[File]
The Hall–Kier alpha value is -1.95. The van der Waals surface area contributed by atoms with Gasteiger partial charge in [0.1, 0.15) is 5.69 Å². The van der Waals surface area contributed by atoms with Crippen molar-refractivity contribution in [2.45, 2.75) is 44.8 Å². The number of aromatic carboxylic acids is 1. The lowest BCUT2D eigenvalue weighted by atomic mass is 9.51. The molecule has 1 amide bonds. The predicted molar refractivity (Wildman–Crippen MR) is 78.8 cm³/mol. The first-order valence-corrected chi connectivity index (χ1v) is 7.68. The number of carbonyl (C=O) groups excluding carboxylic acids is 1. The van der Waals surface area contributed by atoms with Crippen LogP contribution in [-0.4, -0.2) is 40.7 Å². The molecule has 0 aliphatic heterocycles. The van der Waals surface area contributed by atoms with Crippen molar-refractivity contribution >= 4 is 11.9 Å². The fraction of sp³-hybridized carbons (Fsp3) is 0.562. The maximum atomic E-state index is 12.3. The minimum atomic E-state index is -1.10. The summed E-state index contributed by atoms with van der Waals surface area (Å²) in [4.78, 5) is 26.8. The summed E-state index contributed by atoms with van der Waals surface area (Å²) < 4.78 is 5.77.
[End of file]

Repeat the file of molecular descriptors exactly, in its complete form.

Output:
The Hall–Kier alpha value is -1.95. The van der Waals surface area contributed by atoms with Gasteiger partial charge in [0.1, 0.15) is 5.69 Å². The van der Waals surface area contributed by atoms with Crippen molar-refractivity contribution in [2.45, 2.75) is 44.8 Å². The number of aromatic carboxylic acids is 1. The lowest BCUT2D eigenvalue weighted by atomic mass is 9.51. The molecule has 1 amide bonds. The predicted molar refractivity (Wildman–Crippen MR) is 78.8 cm³/mol. The first-order valence-corrected chi connectivity index (χ1v) is 7.68. The number of carbonyl (C=O) groups excluding carboxylic acids is 1. The van der Waals surface area contributed by atoms with Crippen LogP contribution in [-0.4, -0.2) is 40.7 Å². The molecule has 0 aliphatic heterocycles. The van der Waals surface area contributed by atoms with Crippen molar-refractivity contribution >= 4 is 11.9 Å². The fraction of sp³-hybridized carbons (Fsp3) is 0.562. The maximum atomic E-state index is 12.3. The minimum atomic E-state index is -1.10. The summed E-state index contributed by atoms with van der Waals surface area (Å²) in [4.78, 5) is 26.8. The summed E-state index contributed by atoms with van der Waals surface area (Å²) < 4.78 is 5.77.